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The Brittones Anavionenses

  • A. L. F. Rivet (a1)
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82 H-G. Pflaum, Les carhères procuratoriennes èquestres sous le Haut-Empire romain (1960), 217-9.

83 Brunt, P. A., JRS lxv (1975), 137, 145; see also Sailer, R. P., JRS lxx (1980), 49, R. Syme, ibid., 73, 77.

84 e.g. on the first (1924) and second (1928) editions of the O.S. Map of Roman Britain and on the map in Collingwood and Myres, Roman Britain and the English Settlements (1936, 1937).

85 Archaeologia xciii (1940), 42.

86 RIB 2243.

87 Richmond, op. cit. (note 85), 22.

88 Most recently, A. R. Birley, The People of Roman Britain (1979), 52.

89 S. S. Frere, Britannia (2nd edn, 1974), 246, n. 9.

90 e.g. Haverfield & Macdonald, The Roman Occupation of Britain (1924), 120; Birley, E., Dumfries & Galloway Trans. 3 xxix (1952), 52 (= Roman Britain and the Roman Army, 33), Research on Hadrian's Wall (1961), 272; Richmond in Wheeler, The Stanwick Fortifications (1954), 61; Breeze and Dobson, Hadrian's Wall (1976), 43. Amandus, the dedicator of RIB 2091, was an architect us and probably not himself a Brigantian, but why else should the goddess be honoured here?

91 Hartley, B. R., ‘The Roman Occupation of Scotland: the evidence of samian ware’, Britannia iii (1972), 15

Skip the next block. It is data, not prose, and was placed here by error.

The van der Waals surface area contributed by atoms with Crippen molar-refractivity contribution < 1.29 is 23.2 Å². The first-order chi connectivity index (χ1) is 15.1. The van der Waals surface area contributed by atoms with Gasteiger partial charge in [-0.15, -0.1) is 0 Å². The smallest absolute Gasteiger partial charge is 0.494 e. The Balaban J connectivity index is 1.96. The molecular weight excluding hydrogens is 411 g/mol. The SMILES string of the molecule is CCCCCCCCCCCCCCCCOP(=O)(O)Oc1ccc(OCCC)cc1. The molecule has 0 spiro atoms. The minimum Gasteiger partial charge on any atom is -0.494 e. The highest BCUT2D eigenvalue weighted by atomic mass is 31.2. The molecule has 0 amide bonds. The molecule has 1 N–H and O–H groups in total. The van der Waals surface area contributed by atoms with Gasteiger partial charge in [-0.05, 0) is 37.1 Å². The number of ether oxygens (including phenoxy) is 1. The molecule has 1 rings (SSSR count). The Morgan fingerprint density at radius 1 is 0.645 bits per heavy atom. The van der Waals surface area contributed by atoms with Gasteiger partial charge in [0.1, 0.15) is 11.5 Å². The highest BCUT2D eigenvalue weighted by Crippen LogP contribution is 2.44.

92 cf. Birley 1961, op. cit. (note 90), 272, Breeze and Dobson, op. cit. (note 90), 43.

93 Hartley, op. cit. (note 91), 10; A. S. Robertson, Birrens (Blatobulgium) (1975), 42, 73-5, 151, 155, 178.

94 Holder, A., Alt-celtischer Sprachschatz iii (1907), 606.

95 W. J. Watson, The History of the Celtic Place-Names of Scotland (1926), could offer no British analogies and the only possible example in E. Ekwall, English River-Names (1928), is the Ann (now Pillhill) Brook in Hampshire, but that is too small to have given its name to a region or even a sept of a tribe. It is, perhaps, worth mentioning that the fact that the people are called Brittones, as opposed to Britanni, does not necessarily imply a northern location: Martial, the earliest literary user of Brittones, makes no distinction between the two (they are all picti or caerulei!) and at least by the fourth century (e.g. in Ausonius) Britto was the normal word for a Briton (whence Bede's Bretto).

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